Good Samaritan Food Donation Act

If you can’t bear to look at any remaining Thanksgiving leftovers, there’s a law you should know.  I’m Amy E. Feldman.

By now, you’re thinking of throwing out every scrap of Thanksgiving dinner that you still have.  You are not alone.  According to the Public Health Law Center, every year, over 100 billion pounds of food are thrown away even though forty-nine million people are food insecure and could sure use donated food.  Don’t worry—this is the legal segment, not the make you feel bad segment.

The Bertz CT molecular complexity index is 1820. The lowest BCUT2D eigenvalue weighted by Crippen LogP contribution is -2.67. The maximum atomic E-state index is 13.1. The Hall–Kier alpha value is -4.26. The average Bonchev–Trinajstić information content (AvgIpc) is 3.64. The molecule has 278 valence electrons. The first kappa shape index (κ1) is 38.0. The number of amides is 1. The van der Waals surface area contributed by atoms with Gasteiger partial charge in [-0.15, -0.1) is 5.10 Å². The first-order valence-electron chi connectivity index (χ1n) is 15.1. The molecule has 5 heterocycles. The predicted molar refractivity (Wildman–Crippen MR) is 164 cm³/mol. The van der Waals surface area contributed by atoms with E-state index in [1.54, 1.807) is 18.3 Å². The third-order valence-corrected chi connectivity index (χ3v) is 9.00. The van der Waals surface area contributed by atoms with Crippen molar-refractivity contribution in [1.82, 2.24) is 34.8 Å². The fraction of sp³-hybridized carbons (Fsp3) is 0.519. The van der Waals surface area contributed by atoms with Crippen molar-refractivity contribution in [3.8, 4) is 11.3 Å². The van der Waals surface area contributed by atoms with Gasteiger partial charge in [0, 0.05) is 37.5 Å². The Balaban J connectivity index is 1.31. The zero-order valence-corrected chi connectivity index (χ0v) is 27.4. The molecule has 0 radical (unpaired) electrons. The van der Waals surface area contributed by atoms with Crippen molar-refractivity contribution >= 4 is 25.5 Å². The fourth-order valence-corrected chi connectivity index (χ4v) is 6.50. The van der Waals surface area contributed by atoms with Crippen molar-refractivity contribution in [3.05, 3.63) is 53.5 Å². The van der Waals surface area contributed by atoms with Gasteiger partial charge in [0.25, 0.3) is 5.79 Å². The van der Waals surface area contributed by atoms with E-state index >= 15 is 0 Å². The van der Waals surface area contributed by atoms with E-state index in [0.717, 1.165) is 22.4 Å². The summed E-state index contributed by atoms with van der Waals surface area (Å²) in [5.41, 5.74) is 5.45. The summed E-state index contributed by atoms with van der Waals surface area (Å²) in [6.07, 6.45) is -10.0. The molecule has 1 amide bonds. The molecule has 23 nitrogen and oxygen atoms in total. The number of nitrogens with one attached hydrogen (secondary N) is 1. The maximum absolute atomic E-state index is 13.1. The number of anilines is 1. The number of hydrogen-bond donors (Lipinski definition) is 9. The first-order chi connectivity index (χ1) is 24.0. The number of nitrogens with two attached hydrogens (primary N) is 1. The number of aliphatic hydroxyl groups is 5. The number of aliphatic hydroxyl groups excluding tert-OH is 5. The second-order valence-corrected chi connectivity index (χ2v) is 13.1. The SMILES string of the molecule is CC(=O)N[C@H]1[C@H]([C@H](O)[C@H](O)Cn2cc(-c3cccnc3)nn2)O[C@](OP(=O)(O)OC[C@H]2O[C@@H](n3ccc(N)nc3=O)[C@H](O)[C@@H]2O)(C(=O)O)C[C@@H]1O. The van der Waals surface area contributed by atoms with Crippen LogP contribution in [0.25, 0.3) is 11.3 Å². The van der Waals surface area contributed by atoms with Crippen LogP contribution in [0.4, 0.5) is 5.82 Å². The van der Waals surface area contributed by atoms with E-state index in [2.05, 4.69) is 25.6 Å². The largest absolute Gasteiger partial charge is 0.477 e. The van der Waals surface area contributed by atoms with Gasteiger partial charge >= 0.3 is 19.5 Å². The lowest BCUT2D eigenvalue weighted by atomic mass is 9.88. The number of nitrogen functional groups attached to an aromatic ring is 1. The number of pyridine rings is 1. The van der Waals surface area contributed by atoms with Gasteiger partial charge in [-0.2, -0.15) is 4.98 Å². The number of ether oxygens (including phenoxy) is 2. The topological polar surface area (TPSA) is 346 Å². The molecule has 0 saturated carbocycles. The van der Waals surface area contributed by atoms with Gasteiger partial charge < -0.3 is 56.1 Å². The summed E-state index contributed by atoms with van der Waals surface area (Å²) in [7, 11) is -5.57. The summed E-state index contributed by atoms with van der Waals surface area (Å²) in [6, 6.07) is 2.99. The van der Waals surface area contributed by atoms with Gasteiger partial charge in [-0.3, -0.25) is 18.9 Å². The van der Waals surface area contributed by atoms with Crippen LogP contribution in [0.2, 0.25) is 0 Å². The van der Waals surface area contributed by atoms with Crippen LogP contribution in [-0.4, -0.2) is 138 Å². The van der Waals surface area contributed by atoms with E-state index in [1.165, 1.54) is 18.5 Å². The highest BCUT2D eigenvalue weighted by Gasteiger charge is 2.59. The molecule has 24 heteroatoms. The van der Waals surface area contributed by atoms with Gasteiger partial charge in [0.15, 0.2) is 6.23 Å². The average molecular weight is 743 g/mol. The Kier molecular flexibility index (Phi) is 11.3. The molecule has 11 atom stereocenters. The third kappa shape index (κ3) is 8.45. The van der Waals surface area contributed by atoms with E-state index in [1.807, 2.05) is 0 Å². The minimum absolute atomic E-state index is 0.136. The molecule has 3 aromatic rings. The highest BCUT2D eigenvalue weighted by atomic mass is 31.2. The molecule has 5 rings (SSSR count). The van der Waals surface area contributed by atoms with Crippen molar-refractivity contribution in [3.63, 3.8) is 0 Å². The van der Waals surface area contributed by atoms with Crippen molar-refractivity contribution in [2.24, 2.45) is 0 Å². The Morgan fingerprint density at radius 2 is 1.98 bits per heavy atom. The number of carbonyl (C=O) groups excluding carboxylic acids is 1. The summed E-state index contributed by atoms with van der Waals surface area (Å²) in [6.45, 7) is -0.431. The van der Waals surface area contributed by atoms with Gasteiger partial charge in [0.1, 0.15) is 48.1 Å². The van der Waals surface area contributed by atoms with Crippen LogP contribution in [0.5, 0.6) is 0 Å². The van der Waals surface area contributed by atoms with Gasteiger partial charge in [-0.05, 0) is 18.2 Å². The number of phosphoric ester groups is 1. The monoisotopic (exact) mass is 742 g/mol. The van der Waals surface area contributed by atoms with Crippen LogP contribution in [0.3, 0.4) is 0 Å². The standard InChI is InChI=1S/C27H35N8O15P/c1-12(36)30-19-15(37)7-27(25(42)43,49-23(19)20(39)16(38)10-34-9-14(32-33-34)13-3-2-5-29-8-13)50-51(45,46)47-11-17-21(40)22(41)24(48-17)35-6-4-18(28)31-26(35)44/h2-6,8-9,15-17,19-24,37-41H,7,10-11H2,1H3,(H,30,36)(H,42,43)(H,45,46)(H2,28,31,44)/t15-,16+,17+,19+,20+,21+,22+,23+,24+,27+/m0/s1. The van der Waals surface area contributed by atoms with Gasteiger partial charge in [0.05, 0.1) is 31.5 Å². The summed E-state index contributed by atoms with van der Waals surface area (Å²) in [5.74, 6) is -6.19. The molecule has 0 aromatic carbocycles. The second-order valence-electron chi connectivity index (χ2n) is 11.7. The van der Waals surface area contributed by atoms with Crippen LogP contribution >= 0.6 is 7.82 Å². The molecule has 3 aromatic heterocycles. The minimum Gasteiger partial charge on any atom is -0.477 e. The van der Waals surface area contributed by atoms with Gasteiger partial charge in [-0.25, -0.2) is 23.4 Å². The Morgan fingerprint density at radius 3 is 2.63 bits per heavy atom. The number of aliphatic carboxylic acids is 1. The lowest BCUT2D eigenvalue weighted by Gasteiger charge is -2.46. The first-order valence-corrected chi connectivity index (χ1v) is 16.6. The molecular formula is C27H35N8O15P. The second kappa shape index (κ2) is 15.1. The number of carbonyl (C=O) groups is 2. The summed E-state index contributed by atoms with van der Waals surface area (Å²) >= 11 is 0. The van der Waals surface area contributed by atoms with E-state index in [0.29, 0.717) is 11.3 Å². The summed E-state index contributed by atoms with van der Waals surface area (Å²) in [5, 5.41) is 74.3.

The reason more leftovers aren’t donated, according to a survey by America’s Second Harvest, is that 80 percent of respondents said they were worried about getting sued over food-related injuries or illnesses.  Well, worry not!  The law’s here!  In addition to state law protections, the Bill Emerson Good Samaritan Food Donation Act says that if someone is sickened or injured by donated food, the person who donated it is protected from liability except in cases of gross negligence or intentional misconduct.  So you don’t have to eat or cook what’s in your pantry—find a center and donate it.

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